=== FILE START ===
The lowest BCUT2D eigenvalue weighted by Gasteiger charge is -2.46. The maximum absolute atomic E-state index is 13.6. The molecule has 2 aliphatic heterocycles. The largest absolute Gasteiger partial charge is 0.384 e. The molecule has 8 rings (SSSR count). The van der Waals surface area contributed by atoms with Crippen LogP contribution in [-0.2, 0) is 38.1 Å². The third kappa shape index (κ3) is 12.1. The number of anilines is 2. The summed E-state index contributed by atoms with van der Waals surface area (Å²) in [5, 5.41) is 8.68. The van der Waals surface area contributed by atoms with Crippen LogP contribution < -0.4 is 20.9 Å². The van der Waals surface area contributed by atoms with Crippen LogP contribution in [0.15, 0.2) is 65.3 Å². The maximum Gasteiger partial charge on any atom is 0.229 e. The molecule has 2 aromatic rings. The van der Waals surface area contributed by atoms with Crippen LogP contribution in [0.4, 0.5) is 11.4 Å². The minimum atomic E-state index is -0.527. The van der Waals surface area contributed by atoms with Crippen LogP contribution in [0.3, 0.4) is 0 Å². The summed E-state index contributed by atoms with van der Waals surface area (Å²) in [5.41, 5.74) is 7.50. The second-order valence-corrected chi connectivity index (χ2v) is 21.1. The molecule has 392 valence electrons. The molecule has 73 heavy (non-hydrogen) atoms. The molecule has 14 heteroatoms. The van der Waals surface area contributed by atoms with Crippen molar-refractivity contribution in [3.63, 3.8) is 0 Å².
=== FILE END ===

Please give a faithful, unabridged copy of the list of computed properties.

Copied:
The lowest BCUT2D eigenvalue weighted by Gasteiger charge is -2.46. The maximum absolute atomic E-state index is 13.6. The molecule has 2 aliphatic heterocycles. The largest absolute Gasteiger partial charge is 0.384 e. The molecule has 8 rings (SSSR count). The van der Waals surface area contributed by atoms with Crippen LogP contribution in [-0.2, 0) is 38.1 Å². The third kappa shape index (κ3) is 12.1. The number of anilines is 2. The summed E-state index contributed by atoms with van der Waals surface area (Å²) in [5, 5.41) is 8.68. The van der Waals surface area contributed by atoms with Crippen LogP contribution < -0.4 is 20.9 Å². The van der Waals surface area contributed by atoms with Crippen LogP contribution in [0.15, 0.2) is 65.3 Å². The maximum Gasteiger partial charge on any atom is 0.229 e. The molecule has 2 aromatic rings. The van der Waals surface area contributed by atoms with Crippen LogP contribution in [0.4, 0.5) is 11.4 Å². The minimum atomic E-state index is -0.527. The van der Waals surface area contributed by atoms with Crippen LogP contribution in [0.3, 0.4) is 0 Å². The summed E-state index contributed by atoms with van der Waals surface area (Å²) in [5.41, 5.74) is 7.50. The second-order valence-corrected chi connectivity index (χ2v) is 21.1. The molecule has 392 valence electrons. The molecule has 73 heavy (non-hydrogen) atoms. The molecule has 14 heteroatoms. The van der Waals surface area contributed by atoms with Crippen molar-refractivity contribution in [3.63, 3.8) is 0 Å².